A. We have a ring that was given to Franklin Pierce by the state of California. It’s made out of gold and it’s huge. It looks like a Super Bowl ring. It shows the different kinds of gold that were discovered in California. It’s not the kind of thing we usually collect, but if somebody offers something like that, we’ll take it. We also have a magnificent grandfather clock.
Q. What is the relationship between the State Library and local libraries?
A. There are 234 public libraries in the state, one for every city and town, including towns that don’t have a McDonald’s, a Burger King or a Dunkin’ Donuts. We have five vans on the road every day bringing books and other materials to libraries around the state through inter-library loans.
Q. Generally speaking, is there good cooperation among the various libraries?
A. Actually, I think they work very, very well together, in part because the larger libraries, I think, feel obligated to help the smaller ones with lending materials. I find it to be a very tightknit community. The New Hampshire Download Book Consortium has 205 of the libraries in the state, from Manchester to Piermont, one of the smallest communities in the state.
About 20 years ago, the library in Groton was wiped out by a flood. Groton has a population of 597. About three miles away is Hebron, population 603. I suggested Groton might want to talk to the people in Hebron. The Hebron library began functioning as the public library for both communities, and it seems to be working very well.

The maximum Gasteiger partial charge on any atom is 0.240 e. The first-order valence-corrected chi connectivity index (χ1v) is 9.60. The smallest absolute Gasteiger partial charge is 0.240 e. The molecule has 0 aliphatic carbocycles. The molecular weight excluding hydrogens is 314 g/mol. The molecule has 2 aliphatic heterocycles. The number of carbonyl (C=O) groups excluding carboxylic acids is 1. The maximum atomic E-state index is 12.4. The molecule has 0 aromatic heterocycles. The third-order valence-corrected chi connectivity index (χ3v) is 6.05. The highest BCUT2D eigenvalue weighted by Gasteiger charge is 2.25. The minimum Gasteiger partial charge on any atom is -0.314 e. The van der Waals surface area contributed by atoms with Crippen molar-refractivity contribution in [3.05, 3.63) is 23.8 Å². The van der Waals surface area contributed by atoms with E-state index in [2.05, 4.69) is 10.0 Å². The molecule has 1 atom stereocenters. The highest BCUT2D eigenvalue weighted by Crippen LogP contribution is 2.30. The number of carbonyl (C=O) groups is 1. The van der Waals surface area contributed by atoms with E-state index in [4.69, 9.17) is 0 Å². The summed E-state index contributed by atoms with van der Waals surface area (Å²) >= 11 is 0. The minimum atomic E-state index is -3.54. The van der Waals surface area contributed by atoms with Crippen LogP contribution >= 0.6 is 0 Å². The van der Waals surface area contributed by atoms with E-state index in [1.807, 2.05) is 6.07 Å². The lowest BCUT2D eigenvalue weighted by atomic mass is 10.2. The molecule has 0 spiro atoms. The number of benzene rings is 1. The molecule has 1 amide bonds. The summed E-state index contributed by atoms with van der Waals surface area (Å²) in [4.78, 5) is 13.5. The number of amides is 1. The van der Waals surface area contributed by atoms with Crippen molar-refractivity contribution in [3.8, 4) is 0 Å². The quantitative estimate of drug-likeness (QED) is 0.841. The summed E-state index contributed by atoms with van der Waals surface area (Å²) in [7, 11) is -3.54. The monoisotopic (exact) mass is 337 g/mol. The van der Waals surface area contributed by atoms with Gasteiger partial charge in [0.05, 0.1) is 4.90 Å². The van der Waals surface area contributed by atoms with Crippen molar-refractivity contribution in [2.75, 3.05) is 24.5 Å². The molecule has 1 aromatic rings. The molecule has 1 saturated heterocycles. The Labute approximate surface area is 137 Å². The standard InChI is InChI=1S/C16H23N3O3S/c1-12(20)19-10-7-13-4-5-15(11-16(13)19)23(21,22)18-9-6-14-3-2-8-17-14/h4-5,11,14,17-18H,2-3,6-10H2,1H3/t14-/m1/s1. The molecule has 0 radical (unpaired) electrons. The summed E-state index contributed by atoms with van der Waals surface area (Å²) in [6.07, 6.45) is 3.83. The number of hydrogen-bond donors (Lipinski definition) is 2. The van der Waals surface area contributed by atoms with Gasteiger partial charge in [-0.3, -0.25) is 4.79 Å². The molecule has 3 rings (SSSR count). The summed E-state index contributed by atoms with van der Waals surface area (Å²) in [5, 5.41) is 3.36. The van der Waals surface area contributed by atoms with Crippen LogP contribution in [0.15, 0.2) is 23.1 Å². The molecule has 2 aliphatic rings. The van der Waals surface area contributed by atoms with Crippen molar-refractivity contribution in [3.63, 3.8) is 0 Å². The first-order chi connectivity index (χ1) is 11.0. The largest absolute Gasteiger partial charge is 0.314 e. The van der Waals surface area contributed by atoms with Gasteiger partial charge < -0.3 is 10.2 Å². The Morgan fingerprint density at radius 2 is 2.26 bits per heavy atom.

Q. It’s a common perception that Americans don’t read as much as we used to. Do library records affirm or reflect that?
A. I think Americans are reading less, but one of the problems we have is with the traditional statistics on library use, known as circulation statistics.
A library says in its annual report that circulation was up 10 percent this year, therefore more people are using the library, therefore we need more money. But if the next year circulation goes down by 10 percent, do you have to cut 10 percent? Statistics are subject to all kinds of vagaries because libraries use different methods of counting things and the statistics are just so variable.
I can tell you there are good libraries in this state because the communities love them and I have no idea what the statistics are. When I can look at two libraries that keep the records in exactly the same way and they mean the same thing, then I’ll put faith in statistics.
Q. What are the characteristics a person needs to be a librarian?
A. I interact with a lot of library directors and they’re very smart, very savvy. I think you have to have a good sense of humor, because it makes the world a little bit easier to deal with. And I think in public libraries you have to be patient.
Librarians see the potential libraries have to change things, but the political world moves very slowly, and it’s affected by so many things. I’ve seen it happen with a number of building projects. Every few years they go back for a new addition. It happened in Conway when Margaret Marshner was the librarian. Year after year she went back to town meeting until she finally got enough votes. Now the Conway library is a beautiful library.
Q. Given the number of materials librarians have to keep track of, don’t they also need to be well organized?
A. They need to be organized in their public persona, for sure. When somebody shows up and wants information, you’d better be able to put your hands on it very quickly. I don’t care what your basement looks like, as long as you can do the job when you get behind the desk. My desk is an absolute mess, but I still think I’m a pretty good librarian.